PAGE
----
A 40% reduction in marginal corporate tax rates, coupled with the ability to expense 100% of capital expenditures on a short term basis, and the ability to repatriate capital into the United States, should result in a temporary boost to GDP growth. Additionally, if history is any indication, corporations will most likely choose to return some capital back to shareholders in the form of stock buyback programs and special dividends, which should prove to be supportive of equity prices.

With growth in corporate investment, increased returns of capital to investors, and the prospects for an increased wealth effect among the American investor and consumer, we think the risk to economic growth and stock market appreciation is to the upside. We also believe there is a higher likelihood now, than twelve months ago, that inflation pressures will finally mount which could lead to higher nominal interest rates.

The current bull market and economic expansion is nearly nine years old (one of the oldest on record) and yet we have not seen the full euphoria and economic overheating that typically results in the end of a full cycle. The new tax law is one of the largest stimulus packages in the country’s history and comes in the late stages of the economic cycle.  No one has a crystal ball but we think the odds have increased that this cycle will indeed end as others have – with a euphoric state and economic overheating.  It’s likely that the current interest rate environment and the new found fiscal stimulus will help the economy to this condition.  The risk may be to the upside but deviating from your plan at this phase would be very, very risky.


Dave Perkins is a Consultant & Financial Planner with Carolinas Investment Consulting.  He has 30 years of practical, detailed financial experience in the objective advice business, having worked variously as an attorney, CPA, Certified Financial Planner™, and Fee-Based Investment Consultant. Click here to learn more about how Dave can help you.   David A. Perkins, CPA is a licensed North Carolina CPA firm. Although Dave provides his financial planning and investment consulting services through Carolinas Investment Consulting, it is a separate business from his CPA practice and bears no legal responsibility for tax advice provided by Dave in his capacity as a CPA.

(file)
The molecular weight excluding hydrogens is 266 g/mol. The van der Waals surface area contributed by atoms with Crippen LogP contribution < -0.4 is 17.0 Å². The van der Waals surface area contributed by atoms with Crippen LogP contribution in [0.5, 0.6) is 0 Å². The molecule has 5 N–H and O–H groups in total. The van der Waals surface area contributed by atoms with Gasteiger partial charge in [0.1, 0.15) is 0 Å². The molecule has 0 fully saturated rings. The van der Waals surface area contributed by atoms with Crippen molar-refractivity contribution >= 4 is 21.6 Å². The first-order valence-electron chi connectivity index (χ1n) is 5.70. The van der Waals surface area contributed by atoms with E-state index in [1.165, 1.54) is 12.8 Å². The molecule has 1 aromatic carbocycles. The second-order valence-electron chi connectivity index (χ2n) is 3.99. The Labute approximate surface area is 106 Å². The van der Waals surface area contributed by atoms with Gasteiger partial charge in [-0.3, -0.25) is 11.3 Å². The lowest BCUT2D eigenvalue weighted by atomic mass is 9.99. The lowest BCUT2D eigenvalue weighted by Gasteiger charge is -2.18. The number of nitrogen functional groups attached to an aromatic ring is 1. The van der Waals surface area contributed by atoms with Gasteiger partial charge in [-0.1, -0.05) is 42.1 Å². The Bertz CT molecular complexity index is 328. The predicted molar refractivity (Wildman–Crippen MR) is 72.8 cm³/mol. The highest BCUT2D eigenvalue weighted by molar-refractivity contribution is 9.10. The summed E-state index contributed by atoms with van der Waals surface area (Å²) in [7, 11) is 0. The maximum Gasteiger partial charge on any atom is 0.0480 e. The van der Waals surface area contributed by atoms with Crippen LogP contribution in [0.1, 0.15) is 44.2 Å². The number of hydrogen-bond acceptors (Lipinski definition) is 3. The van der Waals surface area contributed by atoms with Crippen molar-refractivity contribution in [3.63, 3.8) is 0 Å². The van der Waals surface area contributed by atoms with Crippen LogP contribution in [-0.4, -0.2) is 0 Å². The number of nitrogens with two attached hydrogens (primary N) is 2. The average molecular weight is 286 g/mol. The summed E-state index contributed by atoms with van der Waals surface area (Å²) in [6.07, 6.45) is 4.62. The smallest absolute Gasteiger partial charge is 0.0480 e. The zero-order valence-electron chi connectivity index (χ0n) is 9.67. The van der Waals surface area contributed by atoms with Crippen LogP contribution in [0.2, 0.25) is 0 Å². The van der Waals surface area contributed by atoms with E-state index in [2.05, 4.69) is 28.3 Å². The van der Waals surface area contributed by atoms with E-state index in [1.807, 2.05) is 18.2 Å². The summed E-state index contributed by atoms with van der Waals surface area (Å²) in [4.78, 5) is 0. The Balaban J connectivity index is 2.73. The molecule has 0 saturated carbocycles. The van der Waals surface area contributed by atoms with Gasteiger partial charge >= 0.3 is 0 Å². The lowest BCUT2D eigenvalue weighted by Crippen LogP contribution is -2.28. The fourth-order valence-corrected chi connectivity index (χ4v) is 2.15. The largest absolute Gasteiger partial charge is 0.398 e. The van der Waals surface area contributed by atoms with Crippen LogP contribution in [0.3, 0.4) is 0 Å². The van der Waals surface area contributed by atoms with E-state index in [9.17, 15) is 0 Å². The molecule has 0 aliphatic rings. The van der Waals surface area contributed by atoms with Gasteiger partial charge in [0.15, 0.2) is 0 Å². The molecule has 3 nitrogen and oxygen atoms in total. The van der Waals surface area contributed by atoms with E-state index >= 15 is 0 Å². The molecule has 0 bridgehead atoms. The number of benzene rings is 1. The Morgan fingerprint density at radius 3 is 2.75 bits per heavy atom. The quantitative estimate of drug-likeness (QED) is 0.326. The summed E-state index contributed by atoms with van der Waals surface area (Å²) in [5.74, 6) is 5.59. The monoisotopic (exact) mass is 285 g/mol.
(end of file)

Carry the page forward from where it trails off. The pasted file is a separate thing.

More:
Dustin Barr, CFA is a Consultant & Director of Research at Carolinas Investment Consulting. He oversees the CIC Investment Committee and manager research and due diligence process at the firm.  He provides investment & financial advice to families, non-profits, and corporate retirement plans.  Click here to learn more about Dustin and how he can help you.  

The information published herein is provided for informational purposes only, and does not constitute an offer, solicitation or recommendation to sell or an offer to buy securities, investment products or investment advisory services. All information, views, opinions and estimates are subject to change or correction without notice. Nothing contained herein constitutes financial, legal, tax, or other advice. The appropriateness of an investment or strategy will depend on an investor’s circumstances and objectives. These opinions may not fit to your financial status, risk and return preferences. Investment recommendations may change and readers are urged to check with their investment advisors before making any investment decisions. Information provided is based on public information, by sources believed to be reliable but we cannot attest to its accuracy. Estimates of future performance are based on assumptions that may not be realized. Past performance is not necessarily indicative of future returns.